Perhaps he is here to witness the efforts of the industrious red headed woodpeckers and squirrels, storing their bounty for the winter months.

We may sacrifice many freedoms when we have cancer, but we must not relinquish our rights to discover and embrace the simple joys of life, whether healthy or chronically ill.

The simple joys of life are priceless!

Dedicated with love to David H, David M, Robert R, Tony S, Brian S, and all my chronically “ill” Pals who savor life!

Articles post in “PMP Pals” and on are written from the perspective of patients and family caregivers and are not intended to substitute for professional, licensed medical or legal advice.Copyright © 2010 by Gabriella Graham/Red Tailed Hawk Publishing/All rights reserved. Learn more about rare cancers at

October 26, 2010/Red Tailed Hawk Publishing
Dental Care for Cancer Patients, Part I

Did you know that cancer patients have special needs for our dental care?

Before you schedule surgery, chemotherapy or prepare for any period of time during which you may not be able to maintain your normal daily hygiene, schedule an exam with your licensed, professional dentist and dental hygienist. This is especially important if you will have an “NG tube” following surgery.

Nutritional absorption begins with chewing. Gastrointestinal cancer patients are often not allowed to eat for extended periods following surgery. A decrease in chewing may cause an increase in cavities and periodontal disease, as chewing can remove much of the biofilm and plaque that develops on our teeth.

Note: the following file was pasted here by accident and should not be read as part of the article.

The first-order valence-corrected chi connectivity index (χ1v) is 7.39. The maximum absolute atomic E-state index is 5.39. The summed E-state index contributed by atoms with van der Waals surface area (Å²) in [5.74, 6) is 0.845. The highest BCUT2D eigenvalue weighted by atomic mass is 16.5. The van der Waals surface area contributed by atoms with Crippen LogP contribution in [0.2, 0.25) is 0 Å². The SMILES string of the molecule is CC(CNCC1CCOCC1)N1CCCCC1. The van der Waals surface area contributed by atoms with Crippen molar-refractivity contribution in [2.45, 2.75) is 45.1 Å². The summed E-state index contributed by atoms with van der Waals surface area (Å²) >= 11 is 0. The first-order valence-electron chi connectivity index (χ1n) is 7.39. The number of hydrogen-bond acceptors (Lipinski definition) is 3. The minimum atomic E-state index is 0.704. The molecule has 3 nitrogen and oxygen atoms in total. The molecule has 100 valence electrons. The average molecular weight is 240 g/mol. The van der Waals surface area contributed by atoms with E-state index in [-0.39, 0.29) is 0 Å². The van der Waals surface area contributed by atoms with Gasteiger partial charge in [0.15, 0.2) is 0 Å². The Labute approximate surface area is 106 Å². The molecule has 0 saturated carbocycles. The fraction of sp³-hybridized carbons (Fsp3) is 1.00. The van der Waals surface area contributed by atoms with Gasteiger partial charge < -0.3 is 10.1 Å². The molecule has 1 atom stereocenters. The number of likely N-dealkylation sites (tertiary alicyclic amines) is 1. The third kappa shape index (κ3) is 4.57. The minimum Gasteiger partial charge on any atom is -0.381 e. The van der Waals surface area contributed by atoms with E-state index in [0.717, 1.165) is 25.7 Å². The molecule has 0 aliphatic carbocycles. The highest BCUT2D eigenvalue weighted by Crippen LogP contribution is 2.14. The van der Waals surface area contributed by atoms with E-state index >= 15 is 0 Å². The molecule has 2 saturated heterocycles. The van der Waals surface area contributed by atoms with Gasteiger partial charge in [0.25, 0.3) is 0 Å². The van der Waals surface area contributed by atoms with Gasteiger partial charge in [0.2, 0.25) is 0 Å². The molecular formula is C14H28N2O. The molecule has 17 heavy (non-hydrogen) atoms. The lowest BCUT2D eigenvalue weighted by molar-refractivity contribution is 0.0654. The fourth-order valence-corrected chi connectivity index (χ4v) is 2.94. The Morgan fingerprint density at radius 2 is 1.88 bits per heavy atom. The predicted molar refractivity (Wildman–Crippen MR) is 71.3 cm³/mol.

Xerostomia, or dryness of the mouth, may be common following surgery (with and without the NG tube) and/or chemotherapy. Xerostomia is uncomfortable and may be problematic because saliva flow is important for maintaining healthy teeth and gums. Saliva cleanses teeth and gums all day long. A decrease in saliva may result in an increase in cavities and gum disease.

Here are suggestions to help combat postoperative dental disease:

Rinse your mouth with water often throughout the day. If you have an NG tube, you must spit the water out.

Use an extra soft toothbrush throughout the day, including for dry brushing. Your toothbrush must be kept immaculately clean and as germ free as possible.

Flossing helps keep the gums healthy and reduces bacteria in the mouth.

Ask your dentist whether custom fitted fluoride trays would be helpful. Fluoride treatment requires little effort when patients are weak and unable to maintain their normal daily hygiene routine. The trays are worn for as little as five minutes per day. Fluoride strengthens the teeth and kills bacteria.

Relieve Xerostomia/dry mouth symptoms by using:

Xerolube, this “artificial saliva” is available as an OTC spray,

Biotene Oralbalance toothpaste and lubricating gel is alcohol free (non drying) and is available OTC,

Glycerol swabs appear to be giant “Q tips” treated with soothing glycerol and lemon, serving as a temporary substitute for a toothbrush,

Sugarless gum, if permitted, activates the salivary glands and helps remove the biofilm that harbors bacteria.

As with any other medical condition, patients should consult with their licensed health professional regarding specific individual needs.

Articles posted in PMP Pals and on are written from the perspectives of patients and their family caregivers and are not intended to substitute for licensed, professional legal or medical advice. Patients should seek the counsel of their licensed healthcare professionals. Copyright © 2011 by Gabriella Graham/PMP Pals’ Network/All rights reserved. Production of this article has been sponsored by Leon Cooper, DDS.